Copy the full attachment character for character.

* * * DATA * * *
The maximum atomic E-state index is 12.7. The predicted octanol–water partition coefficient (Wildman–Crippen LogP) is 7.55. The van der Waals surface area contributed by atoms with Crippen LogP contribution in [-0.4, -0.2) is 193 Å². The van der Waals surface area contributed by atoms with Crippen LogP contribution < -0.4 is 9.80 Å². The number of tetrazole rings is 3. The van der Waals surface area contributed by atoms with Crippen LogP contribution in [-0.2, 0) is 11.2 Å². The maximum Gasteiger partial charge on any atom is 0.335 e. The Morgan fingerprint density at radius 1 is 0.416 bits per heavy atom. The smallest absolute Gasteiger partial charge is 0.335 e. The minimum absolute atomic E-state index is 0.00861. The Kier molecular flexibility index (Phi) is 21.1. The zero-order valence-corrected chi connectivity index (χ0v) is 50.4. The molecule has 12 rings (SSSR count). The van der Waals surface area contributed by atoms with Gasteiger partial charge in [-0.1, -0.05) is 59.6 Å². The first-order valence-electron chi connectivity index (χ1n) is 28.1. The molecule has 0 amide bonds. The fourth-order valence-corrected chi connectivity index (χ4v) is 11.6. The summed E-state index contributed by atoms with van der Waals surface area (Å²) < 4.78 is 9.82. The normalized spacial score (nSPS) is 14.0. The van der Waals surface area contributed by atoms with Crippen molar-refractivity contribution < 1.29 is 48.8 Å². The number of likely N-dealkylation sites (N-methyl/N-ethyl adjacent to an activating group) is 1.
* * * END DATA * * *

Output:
The maximum atomic E-state index is 12.7. The predicted octanol–water partition coefficient (Wildman–Crippen LogP) is 7.55. The van der Waals surface area contributed by atoms with Crippen LogP contribution in [-0.4, -0.2) is 193 Å². The van der Waals surface area contributed by atoms with Crippen LogP contribution < -0.4 is 9.80 Å². The number of tetrazole rings is 3. The van der Waals surface area contributed by atoms with Crippen LogP contribution in [-0.2, 0) is 11.2 Å². The maximum Gasteiger partial charge on any atom is 0.335 e. The Morgan fingerprint density at radius 1 is 0.416 bits per heavy atom. The smallest absolute Gasteiger partial charge is 0.335 e. The minimum absolute atomic E-state index is 0.00861. The Kier molecular flexibility index (Phi) is 21.1. The zero-order valence-corrected chi connectivity index (χ0v) is 50.4. The molecule has 12 rings (SSSR count). The van der Waals surface area contributed by atoms with Gasteiger partial charge in [-0.1, -0.05) is 59.6 Å². The first-order valence-electron chi connectivity index (χ1n) is 28.1. The molecule has 0 amide bonds. The fourth-order valence-corrected chi connectivity index (χ4v) is 11.6. The summed E-state index contributed by atoms with van der Waals surface area (Å²) < 4.78 is 9.82. The normalized spacial score (nSPS) is 14.0. The van der Waals surface area contributed by atoms with Crippen molar-refractivity contribution < 1.29 is 48.8 Å². The number of likely N-dealkylation sites (N-methyl/N-ethyl adjacent to an activating group) is 1.